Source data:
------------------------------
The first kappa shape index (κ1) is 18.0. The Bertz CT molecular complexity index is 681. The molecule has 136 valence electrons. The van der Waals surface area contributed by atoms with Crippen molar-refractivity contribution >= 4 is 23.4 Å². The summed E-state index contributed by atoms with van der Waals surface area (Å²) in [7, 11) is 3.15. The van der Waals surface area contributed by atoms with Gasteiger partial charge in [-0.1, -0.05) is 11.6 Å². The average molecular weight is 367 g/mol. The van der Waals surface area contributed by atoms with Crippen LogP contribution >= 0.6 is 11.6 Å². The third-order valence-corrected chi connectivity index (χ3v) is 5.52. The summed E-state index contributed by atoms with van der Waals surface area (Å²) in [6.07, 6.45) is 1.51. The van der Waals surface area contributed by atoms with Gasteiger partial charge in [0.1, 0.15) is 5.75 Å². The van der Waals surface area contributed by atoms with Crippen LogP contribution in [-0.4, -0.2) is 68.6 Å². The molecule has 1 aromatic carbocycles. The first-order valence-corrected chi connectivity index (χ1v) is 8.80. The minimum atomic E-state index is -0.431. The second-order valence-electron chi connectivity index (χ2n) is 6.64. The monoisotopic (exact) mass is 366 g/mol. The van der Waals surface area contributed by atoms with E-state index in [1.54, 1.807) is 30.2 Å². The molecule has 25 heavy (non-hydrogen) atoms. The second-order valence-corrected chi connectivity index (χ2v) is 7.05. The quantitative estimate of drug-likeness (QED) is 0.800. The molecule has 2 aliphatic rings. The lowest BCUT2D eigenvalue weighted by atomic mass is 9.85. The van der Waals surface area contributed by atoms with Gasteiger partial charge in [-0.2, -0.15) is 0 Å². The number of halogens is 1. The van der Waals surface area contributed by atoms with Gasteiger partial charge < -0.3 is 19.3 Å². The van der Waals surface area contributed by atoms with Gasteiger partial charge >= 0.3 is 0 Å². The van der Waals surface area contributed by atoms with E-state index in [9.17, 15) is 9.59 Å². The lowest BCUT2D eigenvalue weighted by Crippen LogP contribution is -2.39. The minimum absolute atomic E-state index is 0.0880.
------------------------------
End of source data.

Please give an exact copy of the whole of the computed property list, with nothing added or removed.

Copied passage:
The first kappa shape index (κ1) is 18.0. The Bertz CT molecular complexity index is 681. The molecule has 136 valence electrons. The van der Waals surface area contributed by atoms with Crippen molar-refractivity contribution >= 4 is 23.4 Å². The summed E-state index contributed by atoms with van der Waals surface area (Å²) in [7, 11) is 3.15. The van der Waals surface area contributed by atoms with Gasteiger partial charge in [-0.1, -0.05) is 11.6 Å². The average molecular weight is 367 g/mol. The van der Waals surface area contributed by atoms with Crippen LogP contribution >= 0.6 is 11.6 Å². The third-order valence-corrected chi connectivity index (χ3v) is 5.52. The summed E-state index contributed by atoms with van der Waals surface area (Å²) in [6.07, 6.45) is 1.51. The van der Waals surface area contributed by atoms with Gasteiger partial charge in [0.1, 0.15) is 5.75 Å². The van der Waals surface area contributed by atoms with Crippen LogP contribution in [-0.4, -0.2) is 68.6 Å². The molecule has 1 aromatic carbocycles. The first-order valence-corrected chi connectivity index (χ1v) is 8.80. The minimum atomic E-state index is -0.431. The second-order valence-electron chi connectivity index (χ2n) is 6.64. The monoisotopic (exact) mass is 366 g/mol. The van der Waals surface area contributed by atoms with E-state index in [1.54, 1.807) is 30.2 Å². The molecule has 25 heavy (non-hydrogen) atoms. The second-order valence-corrected chi connectivity index (χ2v) is 7.05. The quantitative estimate of drug-likeness (QED) is 0.800. The molecule has 2 aliphatic rings. The lowest BCUT2D eigenvalue weighted by atomic mass is 9.85. The van der Waals surface area contributed by atoms with Gasteiger partial charge in [-0.2, -0.15) is 0 Å². The number of halogens is 1. The van der Waals surface area contributed by atoms with Gasteiger partial charge < -0.3 is 19.3 Å². The van der Waals surface area contributed by atoms with Gasteiger partial charge >= 0.3 is 0 Å². The van der Waals surface area contributed by atoms with E-state index in [9.17, 15) is 9.59 Å². The lowest BCUT2D eigenvalue weighted by Crippen LogP contribution is -2.39. The minimum absolute atomic E-state index is 0.0880.